Tool Kit Contents...Suggestions? - BMW Luxury Touring Community
 
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post #1 of 31 Old Dec 25th, 2006, 9:21 pm Thread Starter
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Tool Kit Contents...Suggestions?

Hello all. As stated in a previous post, I am new to my LT and am loving every minute of it. Except for that little bit about getting caught in the rain and the windshield dumping it down my neck. Ah well...on to the topic at hand.

I am constituting a tool kit, and am hunting for advice on tools I need or things I can do without. Attached are some pics and a list of tools in it. I don't have a tire repair kit listed, because I am working on placing an air compressor and such. Also working on spare wire and other electrical stuff.

replacement tire valve
robo wrenches - 3/4,5/8,9/16,11/16
18,17,15,14
1/2,7/16,5/16,3/8
13,12,11,10
5-in-1 screwdriver
6" adjustable wrench
break off razor
razor
Gerber needlenose multitool
sharpie
ballpoint pen
circuit tester
lighter
blue loctite
electrical tape
zip ties
mini maglite
extra set of batteries
alligator patch cables
mini-ATC fuses
BMW fuse tool
assorted wire nuts, screws, and washers
hose clamps
3/8" ratchet
2", 4" 3/8" extensions
5/8 spark plug socket
sockets - 17,15,14,13,12,11,10,9
hex sockets - 8,7,6,5,4,3
torx sockets - 47,45,40,30,27,25,20,15,10
paper clip

I'm not sure about the robowrenches, thinking about replacing them with regular open end ones. Otherwise, I'm not married to anything in the kit. Except for the paper clip. Those things keep on coming in handy.

Anyway, happy holidays and keep the egg nog flowing.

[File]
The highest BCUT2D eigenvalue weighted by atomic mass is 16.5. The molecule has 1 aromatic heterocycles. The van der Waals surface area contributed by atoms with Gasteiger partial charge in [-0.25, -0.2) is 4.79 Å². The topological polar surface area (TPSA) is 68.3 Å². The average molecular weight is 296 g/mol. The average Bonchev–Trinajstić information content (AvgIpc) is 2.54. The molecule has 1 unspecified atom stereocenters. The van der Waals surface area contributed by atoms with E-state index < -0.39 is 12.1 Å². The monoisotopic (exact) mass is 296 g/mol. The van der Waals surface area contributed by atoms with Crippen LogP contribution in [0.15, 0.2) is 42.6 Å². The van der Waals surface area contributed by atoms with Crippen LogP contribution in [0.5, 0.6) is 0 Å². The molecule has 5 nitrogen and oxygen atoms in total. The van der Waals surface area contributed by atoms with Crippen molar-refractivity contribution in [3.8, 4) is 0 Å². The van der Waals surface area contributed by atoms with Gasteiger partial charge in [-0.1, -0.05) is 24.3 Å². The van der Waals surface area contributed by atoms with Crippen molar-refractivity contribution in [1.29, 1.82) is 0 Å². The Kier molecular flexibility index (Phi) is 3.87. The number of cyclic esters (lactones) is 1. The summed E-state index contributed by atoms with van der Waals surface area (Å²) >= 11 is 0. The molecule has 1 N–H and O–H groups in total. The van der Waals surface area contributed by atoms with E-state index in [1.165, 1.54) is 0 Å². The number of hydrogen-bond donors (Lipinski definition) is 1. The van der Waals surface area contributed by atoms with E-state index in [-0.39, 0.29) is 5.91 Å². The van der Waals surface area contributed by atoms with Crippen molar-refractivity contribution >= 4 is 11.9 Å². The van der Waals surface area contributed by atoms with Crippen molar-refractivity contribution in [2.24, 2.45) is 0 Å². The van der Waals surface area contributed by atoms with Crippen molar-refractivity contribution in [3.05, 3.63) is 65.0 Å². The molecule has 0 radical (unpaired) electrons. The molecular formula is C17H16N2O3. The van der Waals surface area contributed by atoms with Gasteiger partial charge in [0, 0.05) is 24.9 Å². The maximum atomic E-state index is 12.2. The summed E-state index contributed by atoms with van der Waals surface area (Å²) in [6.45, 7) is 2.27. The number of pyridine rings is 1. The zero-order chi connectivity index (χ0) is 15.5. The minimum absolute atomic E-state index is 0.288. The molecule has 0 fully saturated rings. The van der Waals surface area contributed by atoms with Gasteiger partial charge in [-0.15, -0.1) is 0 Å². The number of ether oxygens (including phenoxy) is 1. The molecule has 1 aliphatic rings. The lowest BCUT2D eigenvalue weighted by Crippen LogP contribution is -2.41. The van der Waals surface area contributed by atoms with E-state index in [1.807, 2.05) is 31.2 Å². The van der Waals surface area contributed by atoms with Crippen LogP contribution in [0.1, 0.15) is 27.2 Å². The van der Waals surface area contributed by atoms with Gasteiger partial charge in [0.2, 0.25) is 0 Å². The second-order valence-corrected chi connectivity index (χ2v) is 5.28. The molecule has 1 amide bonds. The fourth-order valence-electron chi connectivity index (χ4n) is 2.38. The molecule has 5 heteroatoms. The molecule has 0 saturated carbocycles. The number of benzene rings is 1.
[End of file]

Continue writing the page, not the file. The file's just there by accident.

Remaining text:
Cheers,
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Adam
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post #2 of 31 Old Dec 25th, 2006, 9:34 pm
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Being new to LT-land myself, I'm not sure of what to suggest except for one thing: some paper or something else to write on instead of your hand (you already had a ballpoint pen listed).

I keep some PostIt Note paper in my "go bag." One never knows. . .

Antony (Tripod)
Dallas' Northern Suburbs
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post #3 of 31 Old Dec 25th, 2006, 9:58 pm
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If you have the "correct" Bosch/BMW spark plugs you can drop the 5/8 plug socket, they are 18mm.
A must have would be a tire repair kit and compressor. And another "must have" would be a cell phone with a fully charged battery.
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post #4 of 31 Old Dec 25th, 2006, 10:02 pm
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I say loose the 5/8 spark plug socket as these are 11/16 plugs and I have not seen a spark plug specific in that size yet. No need for SAE (except the plugs) everything is metric and torx. I don't think a replacement tire valve will help unless you have access to a tire machine - bead is pretty tough to break with out one. Replace the rubber tire valves at your first opportunity with metal ones.

After you have done a couple of maintenance intervals 12K and 24K you'll know what to carry to get to most everything.

John
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2004 330 Ci Convertable
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post #5 of 31 Old Dec 25th, 2006, 10:37 pm